Central Germantown Business Corridor. Photo by Monique Brand.


The Pennsylvania Humanities Council (PHC) works with cities and towns across the state to incorporate elements of the humanities into community planning processes. Through a partnership between PHC and the Orton Family Foundation, participating communities use Orton's Community Heart & Soul® method as a framework.

In 2016, with funding from PHC, a group called This is Germantown Heart & Soul began an arts-based civic engagement process, led by Germantown United CDC and the theater-based nonprofit Just Act, aiming ultimately to increase communication and connectivity among residents, involve the whole of Germantown in neighborhood-wide planning and development efforts, and make Germantown stronger and more appealing to investors.


The Just Act Ensemble.

Understanding the need for a resident-driven approach to community planning and development, Germantown United CDC and Just Act aimed to connect organized groups of residents operating at the micro level--from block associations to neighborhood civics with limited boundaries--and map both the formal and informal networks contributing to community improvement efforts. Ultimately this community network analysis sought to identify shared values and visions for Germantown, aid in healing historic and invisible divisions, and ensure that all parties are well-represented and prepared for their role as stakeholders in the larger effort to revitalize Greater Germantown and the neighborhood’s shopping district and commercial sector.


The Germantown Community

Nestled in the northwest section of Philadelphia, Germantown is a neighborhood steeped in history, well known for its historical attractions and Quaker roots. In addition to the neighborhood’s extraordinary historic houses, destinations, and museums--from the first-ever American protest against slavery to a key battle site during the American Revolution-- Germantown is also home to the second largest shopping district in Philadelphia outside of Center City and a rich arts community and growing cultural scene.

Many businesses, small shops, and restaurants line the neighborhood’s main streets. After many years of disinvestment, Germantown is poised for growth as revitalization efforts from within the community ramp up. Just six miles from Philadelphia City Hall, this neighborhood has a character that is completely its own.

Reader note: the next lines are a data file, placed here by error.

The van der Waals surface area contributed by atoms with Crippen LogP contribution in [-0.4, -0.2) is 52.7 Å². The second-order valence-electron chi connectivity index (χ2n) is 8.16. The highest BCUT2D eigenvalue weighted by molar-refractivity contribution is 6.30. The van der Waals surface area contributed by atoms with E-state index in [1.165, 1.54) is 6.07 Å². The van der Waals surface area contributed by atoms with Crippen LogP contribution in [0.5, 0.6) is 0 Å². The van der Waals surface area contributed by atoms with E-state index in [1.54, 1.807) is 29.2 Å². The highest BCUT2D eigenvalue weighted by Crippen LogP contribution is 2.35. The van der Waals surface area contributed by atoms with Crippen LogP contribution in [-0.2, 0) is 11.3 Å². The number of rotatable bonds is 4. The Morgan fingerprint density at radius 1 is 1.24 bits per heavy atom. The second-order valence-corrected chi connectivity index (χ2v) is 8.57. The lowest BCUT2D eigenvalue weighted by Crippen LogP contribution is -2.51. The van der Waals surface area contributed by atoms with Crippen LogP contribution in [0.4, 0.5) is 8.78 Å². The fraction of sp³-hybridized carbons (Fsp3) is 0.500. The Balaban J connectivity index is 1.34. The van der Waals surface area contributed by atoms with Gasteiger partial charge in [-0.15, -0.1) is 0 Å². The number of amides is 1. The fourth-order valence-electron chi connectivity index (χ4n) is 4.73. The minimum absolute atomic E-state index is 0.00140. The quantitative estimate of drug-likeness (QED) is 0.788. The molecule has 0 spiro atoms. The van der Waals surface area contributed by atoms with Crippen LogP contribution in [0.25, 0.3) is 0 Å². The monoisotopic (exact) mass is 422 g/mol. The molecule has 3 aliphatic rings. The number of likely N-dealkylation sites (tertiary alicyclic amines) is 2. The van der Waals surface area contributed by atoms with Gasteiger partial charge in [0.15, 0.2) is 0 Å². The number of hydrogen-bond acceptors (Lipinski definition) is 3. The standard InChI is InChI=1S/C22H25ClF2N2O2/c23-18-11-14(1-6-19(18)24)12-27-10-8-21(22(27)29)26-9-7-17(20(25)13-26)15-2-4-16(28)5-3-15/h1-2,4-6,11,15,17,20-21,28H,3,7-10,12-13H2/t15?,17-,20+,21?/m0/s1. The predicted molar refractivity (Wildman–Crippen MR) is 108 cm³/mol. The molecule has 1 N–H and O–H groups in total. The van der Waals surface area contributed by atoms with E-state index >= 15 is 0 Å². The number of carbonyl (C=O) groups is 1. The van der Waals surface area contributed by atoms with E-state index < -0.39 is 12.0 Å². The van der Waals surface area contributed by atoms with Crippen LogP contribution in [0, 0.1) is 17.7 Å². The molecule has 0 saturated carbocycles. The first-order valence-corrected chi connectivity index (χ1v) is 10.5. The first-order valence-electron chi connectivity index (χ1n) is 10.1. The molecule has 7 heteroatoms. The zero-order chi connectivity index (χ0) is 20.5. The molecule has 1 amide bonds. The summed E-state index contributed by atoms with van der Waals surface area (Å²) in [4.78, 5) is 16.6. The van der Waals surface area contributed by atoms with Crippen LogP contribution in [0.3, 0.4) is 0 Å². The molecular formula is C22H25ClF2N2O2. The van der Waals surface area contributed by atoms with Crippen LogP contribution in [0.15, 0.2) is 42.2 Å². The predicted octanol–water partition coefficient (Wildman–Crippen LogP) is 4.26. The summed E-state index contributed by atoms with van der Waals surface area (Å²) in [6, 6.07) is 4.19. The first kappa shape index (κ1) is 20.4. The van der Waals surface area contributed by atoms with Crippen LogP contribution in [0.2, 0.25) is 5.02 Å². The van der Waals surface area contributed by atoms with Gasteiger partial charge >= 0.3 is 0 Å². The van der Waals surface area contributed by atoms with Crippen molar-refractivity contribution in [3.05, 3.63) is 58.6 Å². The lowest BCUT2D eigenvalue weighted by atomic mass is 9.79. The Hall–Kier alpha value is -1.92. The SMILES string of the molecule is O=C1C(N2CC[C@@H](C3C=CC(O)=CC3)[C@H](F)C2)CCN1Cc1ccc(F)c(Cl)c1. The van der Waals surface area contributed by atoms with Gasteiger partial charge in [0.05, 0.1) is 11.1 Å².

Maplewood Mall Street Festival. Photo by Gary Reed.

The Germantown Avenue business corridor, which bisects the community, is an invaluable resource that has the potential to unite not only East and West Germantown, but wider neighborhood divisions too. Economically, many of Germantown’s 66,000+ residents are of low to moderate income, and 32% live below the poverty line. The unemployment rate is nearly 5% higher than that of Pennsylvania overall. Within the neighborhood, there is sectional isolation, due impart to Germantown’s significant footprint of over 3.3 square miles, and the lack of community-wide knowledge poses an issue for reinvestment.


Long Term Goals

  • Develop a creative, comprehensive, community-driven neighborhood plan for Germantown’s business corridors that enhances economic vitality.
  • Reduce perceived barriers between diverse groups by bringing residents together across socio-economic, generational, cultural and racial demographic lines, and increase and renew stakeholder investment and involvement.
  • Support and mobilize the arts community to reinforce and enhance the neighborhood’s sense of place, and make deliberate connections between arts, culture, historic attractions, and the business sector to improve economic outcomes.


Project Goals

  • Increase and diversify civic participation in public processes that identify shared values and visions for Germantown, and help the community begin to heal historic, invisible divisions through inter-group story circles.
  • Build community understanding of the impactful role that an arts-based community-driven planning process can have in commercial corridor revitalization, strengthening resident readiness for participation in a comprehensive neighborhood planning process.
  • Facilitate communication and collaborations among residential, business, civic, and faith-based groups, and better animate and utilize existing community networks for strengthening Germantown’s economic and social vitality.


Project Co-Directors





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